Page 147

Title Journal of the North China Branch of the Royal Asiatic Society, Volumes 11-12 Author Royal Asiatic Society Society of Great Britain and Ireland. North China Branch, Shanghai Published 1967

Page 147

Title Journal of the North-China Branch of the Royal Asiatic Society, Volumes 11-12 Contributor Royal Asiatic Society of Great Britain and Ireland. North-China Branch Publisher Kraus Reprint, Limited, 1967 Original from the University of Virginia Digitized Feb 18, 2009

Rajmaan (talk) 20:31, 17 December 2012 (UTC)

Christianity in China, Tartary and Thibet: From the establishment of the Mantchoo-Tartar dynasty to the commencement of the eighteenth century By Evariste Régis Huc

The members of the imperial family constitute the sole nobility, the sole aristocracy of the country, if the words aristocracy and nobility are admissible as applied to a body which neither by fortune nor position can exercise any influence on the state. The imperial princes, have some few insignificant privileges, as, for instance, that of wearing the yellow girdle, but those who wish to fill public offices, or acquire wealth, must study like others, and be admitted into the corporation of the lettered; otherwise they must vegetate, far from the throne, in the crowd of mere citizens, and conceal their yellow girdle when they cannot afford to keep up an appearance conformable to their birth. We were ourselves acquainted at Pekin with several of these Mantchoo princes, who had been ruined by Chinese usurers, and who were dragging on their existence as absolute beggars.

Title Christianity in China, Tartary and Thibet: From the establishment of the Mantchoo-Tartar dynasty to the commencement of the eighteenth century Volume 3 of Christianity in China, Tartary and Thibet, Evariste Régis Huc Author Evariste Régis Huc Publisher Longman, Brown, Green, Longmans, & Roberts, 1858 Subjects Missions

Rajmaan (talk) 03:38, 4 January 2013 (UTC)

Rajmaan (talk) 03:33, 7 January 2013 (UTC)

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Rajmaan (talk) 03:39, 7 January 2013 (UTC)


Create a separate article on Prince Aisin Gioro Pulun with these sources.

Rajmaan (talk) 20:39, 2 February 2013 (UTC)

Aisin Gioro Y chromosome DNA found in several ethnic minorities, but not found in Han Chinese[edit]

Aisin Gioro Y chomosome DNA was found in "Xibe, Outer Mongolians, Inner Mongolians, Ewenki, Oroqen, Manchu, and Hezhe" males and number around 1 million people. Their ancestor was Nurhaci's grandfather Giocangga, whose descendants made up the Qing dynasty nobility. But the Y chromosome was not found in the general Han Chinese population.

The Y chromosome cluster is specifically C3c, part of the General Haplogroup C-M217, which Genghis Khan's lineage is a part of, although the Manchu Aisin Gioro Y chromosome is part of a different cluster than Genghis Khan's

The reason it spread among these specific minority groups, but not among the Han Chinese population, is because the Qing Manchu nobility was concentrated specifically in the ethnically Manchu Eight Banners and not in the Mongolian and Han Eight Banners, and the specific ethnic groups which made up the Manchu Eight banners were "Manchu, Mongolian, Daur, Oroqen, Ewenki, Xibe".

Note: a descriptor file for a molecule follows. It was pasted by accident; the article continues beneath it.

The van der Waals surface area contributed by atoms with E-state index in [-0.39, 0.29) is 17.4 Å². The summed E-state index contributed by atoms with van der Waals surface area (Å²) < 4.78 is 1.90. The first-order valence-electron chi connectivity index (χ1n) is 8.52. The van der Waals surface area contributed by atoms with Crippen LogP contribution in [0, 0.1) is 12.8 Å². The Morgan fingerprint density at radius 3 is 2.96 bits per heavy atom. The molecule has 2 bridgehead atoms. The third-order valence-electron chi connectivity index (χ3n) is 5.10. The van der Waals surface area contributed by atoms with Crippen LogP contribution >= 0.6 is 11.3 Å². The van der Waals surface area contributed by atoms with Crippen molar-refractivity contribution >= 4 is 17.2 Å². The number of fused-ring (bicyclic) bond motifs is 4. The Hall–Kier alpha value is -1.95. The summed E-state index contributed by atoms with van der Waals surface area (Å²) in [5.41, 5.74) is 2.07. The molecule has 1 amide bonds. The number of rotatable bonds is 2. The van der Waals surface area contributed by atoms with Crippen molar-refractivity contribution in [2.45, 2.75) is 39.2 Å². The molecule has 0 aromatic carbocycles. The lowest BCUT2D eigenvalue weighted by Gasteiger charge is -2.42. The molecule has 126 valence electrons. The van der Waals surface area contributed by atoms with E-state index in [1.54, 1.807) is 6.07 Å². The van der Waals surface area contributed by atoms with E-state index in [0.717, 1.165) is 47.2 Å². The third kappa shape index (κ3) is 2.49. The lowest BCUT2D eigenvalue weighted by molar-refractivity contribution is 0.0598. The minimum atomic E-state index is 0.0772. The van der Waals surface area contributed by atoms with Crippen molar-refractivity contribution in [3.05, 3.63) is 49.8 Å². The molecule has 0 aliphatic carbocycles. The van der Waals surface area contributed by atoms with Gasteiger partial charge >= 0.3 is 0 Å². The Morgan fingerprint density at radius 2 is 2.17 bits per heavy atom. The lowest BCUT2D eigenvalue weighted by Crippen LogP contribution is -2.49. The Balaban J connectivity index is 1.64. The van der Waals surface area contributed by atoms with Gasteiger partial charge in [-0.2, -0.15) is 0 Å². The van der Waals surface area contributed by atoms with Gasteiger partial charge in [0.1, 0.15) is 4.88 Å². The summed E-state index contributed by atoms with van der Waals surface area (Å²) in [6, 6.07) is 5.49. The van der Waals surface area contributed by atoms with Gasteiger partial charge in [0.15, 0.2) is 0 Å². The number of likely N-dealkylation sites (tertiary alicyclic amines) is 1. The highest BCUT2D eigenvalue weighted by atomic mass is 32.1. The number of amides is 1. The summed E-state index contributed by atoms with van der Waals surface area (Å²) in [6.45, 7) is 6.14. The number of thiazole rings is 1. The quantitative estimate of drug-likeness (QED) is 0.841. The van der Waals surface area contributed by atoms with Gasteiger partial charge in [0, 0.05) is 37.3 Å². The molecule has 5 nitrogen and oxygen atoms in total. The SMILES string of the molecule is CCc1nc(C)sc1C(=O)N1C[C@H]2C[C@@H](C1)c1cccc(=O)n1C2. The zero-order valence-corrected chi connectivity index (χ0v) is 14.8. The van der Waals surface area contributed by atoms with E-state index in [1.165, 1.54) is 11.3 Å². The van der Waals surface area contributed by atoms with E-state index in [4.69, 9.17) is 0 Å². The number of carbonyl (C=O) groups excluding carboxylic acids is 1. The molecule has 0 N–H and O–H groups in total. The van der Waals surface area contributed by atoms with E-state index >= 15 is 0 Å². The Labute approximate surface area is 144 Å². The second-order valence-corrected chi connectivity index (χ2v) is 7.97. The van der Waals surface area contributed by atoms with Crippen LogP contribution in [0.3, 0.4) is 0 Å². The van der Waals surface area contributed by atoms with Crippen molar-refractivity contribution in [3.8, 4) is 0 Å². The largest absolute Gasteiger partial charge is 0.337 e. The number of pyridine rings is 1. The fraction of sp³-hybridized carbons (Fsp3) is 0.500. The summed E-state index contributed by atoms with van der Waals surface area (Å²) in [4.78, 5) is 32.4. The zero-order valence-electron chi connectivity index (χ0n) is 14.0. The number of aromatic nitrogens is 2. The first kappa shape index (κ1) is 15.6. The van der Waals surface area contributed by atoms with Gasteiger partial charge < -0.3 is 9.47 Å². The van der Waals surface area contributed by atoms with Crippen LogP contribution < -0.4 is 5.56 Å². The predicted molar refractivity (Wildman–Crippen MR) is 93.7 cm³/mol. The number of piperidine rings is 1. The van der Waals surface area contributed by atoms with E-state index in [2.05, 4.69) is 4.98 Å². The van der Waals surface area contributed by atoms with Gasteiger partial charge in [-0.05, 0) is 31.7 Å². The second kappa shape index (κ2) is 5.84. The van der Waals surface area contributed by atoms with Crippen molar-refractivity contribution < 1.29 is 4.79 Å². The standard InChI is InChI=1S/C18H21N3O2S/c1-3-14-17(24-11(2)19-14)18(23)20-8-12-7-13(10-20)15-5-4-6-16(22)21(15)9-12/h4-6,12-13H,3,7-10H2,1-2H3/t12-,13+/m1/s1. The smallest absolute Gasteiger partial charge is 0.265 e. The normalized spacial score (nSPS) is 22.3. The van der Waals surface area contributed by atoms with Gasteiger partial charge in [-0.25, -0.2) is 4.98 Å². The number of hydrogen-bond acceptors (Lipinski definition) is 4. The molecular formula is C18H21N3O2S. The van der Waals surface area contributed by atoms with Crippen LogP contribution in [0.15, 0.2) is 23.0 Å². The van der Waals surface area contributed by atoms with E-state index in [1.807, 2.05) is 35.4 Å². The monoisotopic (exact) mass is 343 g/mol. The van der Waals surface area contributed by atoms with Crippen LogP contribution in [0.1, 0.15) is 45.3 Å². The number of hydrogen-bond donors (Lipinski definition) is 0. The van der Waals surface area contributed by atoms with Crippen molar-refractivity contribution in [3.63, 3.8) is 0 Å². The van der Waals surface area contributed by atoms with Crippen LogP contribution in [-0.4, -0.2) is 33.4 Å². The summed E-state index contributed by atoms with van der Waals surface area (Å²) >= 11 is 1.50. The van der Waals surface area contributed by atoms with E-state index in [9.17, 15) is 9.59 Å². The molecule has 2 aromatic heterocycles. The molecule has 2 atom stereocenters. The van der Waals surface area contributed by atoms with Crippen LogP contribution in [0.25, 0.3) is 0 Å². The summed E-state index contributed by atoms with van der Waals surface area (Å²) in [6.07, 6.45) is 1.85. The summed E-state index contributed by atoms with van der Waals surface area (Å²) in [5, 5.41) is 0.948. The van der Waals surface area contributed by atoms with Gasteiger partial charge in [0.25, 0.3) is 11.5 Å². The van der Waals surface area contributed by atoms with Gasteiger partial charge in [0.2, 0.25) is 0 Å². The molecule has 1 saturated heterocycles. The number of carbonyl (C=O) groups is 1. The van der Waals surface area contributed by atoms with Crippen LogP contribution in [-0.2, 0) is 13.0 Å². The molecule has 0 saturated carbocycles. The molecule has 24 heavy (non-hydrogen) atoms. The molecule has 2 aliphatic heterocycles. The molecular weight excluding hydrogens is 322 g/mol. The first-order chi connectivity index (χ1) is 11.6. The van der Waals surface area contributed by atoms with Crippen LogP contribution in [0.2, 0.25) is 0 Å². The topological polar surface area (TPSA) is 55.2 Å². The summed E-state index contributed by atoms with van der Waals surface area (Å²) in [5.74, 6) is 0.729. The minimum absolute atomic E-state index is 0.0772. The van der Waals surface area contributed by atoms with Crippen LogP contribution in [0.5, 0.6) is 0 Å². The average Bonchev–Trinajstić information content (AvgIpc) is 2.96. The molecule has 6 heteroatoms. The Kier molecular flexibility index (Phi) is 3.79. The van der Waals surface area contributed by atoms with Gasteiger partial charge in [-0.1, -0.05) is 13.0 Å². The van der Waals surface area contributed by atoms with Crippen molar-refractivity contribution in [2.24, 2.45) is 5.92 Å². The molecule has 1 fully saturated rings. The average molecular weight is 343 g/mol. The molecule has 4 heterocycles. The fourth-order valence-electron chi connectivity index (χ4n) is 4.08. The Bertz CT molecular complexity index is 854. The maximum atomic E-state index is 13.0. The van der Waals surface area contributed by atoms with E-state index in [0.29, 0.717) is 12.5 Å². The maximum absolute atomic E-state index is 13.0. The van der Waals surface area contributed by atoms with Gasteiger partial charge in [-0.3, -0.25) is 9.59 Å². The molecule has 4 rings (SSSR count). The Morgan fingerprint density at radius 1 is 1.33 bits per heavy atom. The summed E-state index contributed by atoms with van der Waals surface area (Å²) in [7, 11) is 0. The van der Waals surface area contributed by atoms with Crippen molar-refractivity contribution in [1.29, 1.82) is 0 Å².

Rajmaan (talk) 21:27, 10 April 2014 (UTC)


Marriage ties[edit],+Nurhaci+gave+them+Aisin+Gioro+women+as+wives.+In+1618,+before+he+attacked+Fushun+city,+he+promised+the+Ming+general+defending+the+city+a+woman+from+the+Aisin+Gioro+clan&hl=en&ei=O-ChToi7Jsn20gHW4ayvCg&sa=X&oi=book_result&ct=result&resnum=1&ved=0CC0Q6AEwAA#v=onepage&q=To%20win%20the%20support%20and%20cooperation%20of%20Ming%20generals%20in%20Liaodong%2C%20Nurhaci%20gave%20them%20Aisin%20Gioro%20women%20as%20wives.%20In%201618%2C%20before%20he%20attacked%20Fushun%20city%2C%20he%20promised%20the%20Ming%20general%20defending%20the%20city%20a%20woman%20from%20the%20Aisin%20Gioro%20clan&f=false,+Nurhaci+gave+them+Aisin+Gioro+women+as+wives.+In+1618,+before+he+attacked+Fushun+city,+he+promised+the+Ming+general+defending+the+city+a+woman+from+the+Aisin+Gioro+clan&hl=en&ei=O-ChToi7Jsn20gHW4ayvCg&sa=X&oi=book_result&ct=result&resnum=1&ved=0CC0Q6AEwA#v=onepage&q=To%20win%20the%20support%20and%20cooperation%20of%20Ming%20generals%20in%20Liaodong%2C%20Nurhaci%20gave%20them%20Aisin%20Gioro%20women%20as%20wives.%20In%201618%2C%20before%20he%20attacked%20Fushun%20city%2C%20he%20promised%20the%20Ming%20general%20defending%20the%20city%20a%20woman%20from%20the%20Aisin%20Gioro%20clan&f=false,+was+given+gifts+of+slaves+and+serfs,+and+was+betrothed+to+a+young+woman+of+the+Aisin+Gioro+clan.+Although+Li's+surrender+at+the+time+was+exceptional,+his+integration+into+the+Manchu+elite+was+only+the+first&hl=en&ei=WuGhTtyJO6Lx0gHC16WfBQ&sa=X&oi=book_result&ct=result&resnum=1&ved=0CDEQ6AEwAA#v=onepage&q=Li%20was%20made%20a%20banner%20general%2C%20was%20given%20gifts%20of%20slaves%20and%20serfs%2C%20and%20was%20betrothed%20to%20a%20young%20woman%20of%20the%20Aisin%20Gioro%20clan.%20Although%20Li's%20surrender%20at%20the%20time%20was%20exceptional%2C%20his%20integration%20into%20the%20Manchu%20elite%20was%20only%20the%20first&f=false,+was+given+gifts+of+slaves+and+serfs,+and+was+betrothed+to+a+young+woman+of+the+Aisin+Gioro+clan.+Although+Li#v=onepage&q=Li%20was%20made%20a%20banner%20general%2C%20was%20given%20gifts%20of%20slaves%20and%20serfs%2C%20and%20was%20betrothed%20to%20a%20young%20woman%20of%20the%20Aisin%20Gioro%20clan.%20Although%20Li&f=false

Rajmaan (talk) 14:29, 15 October 2014 (UTC)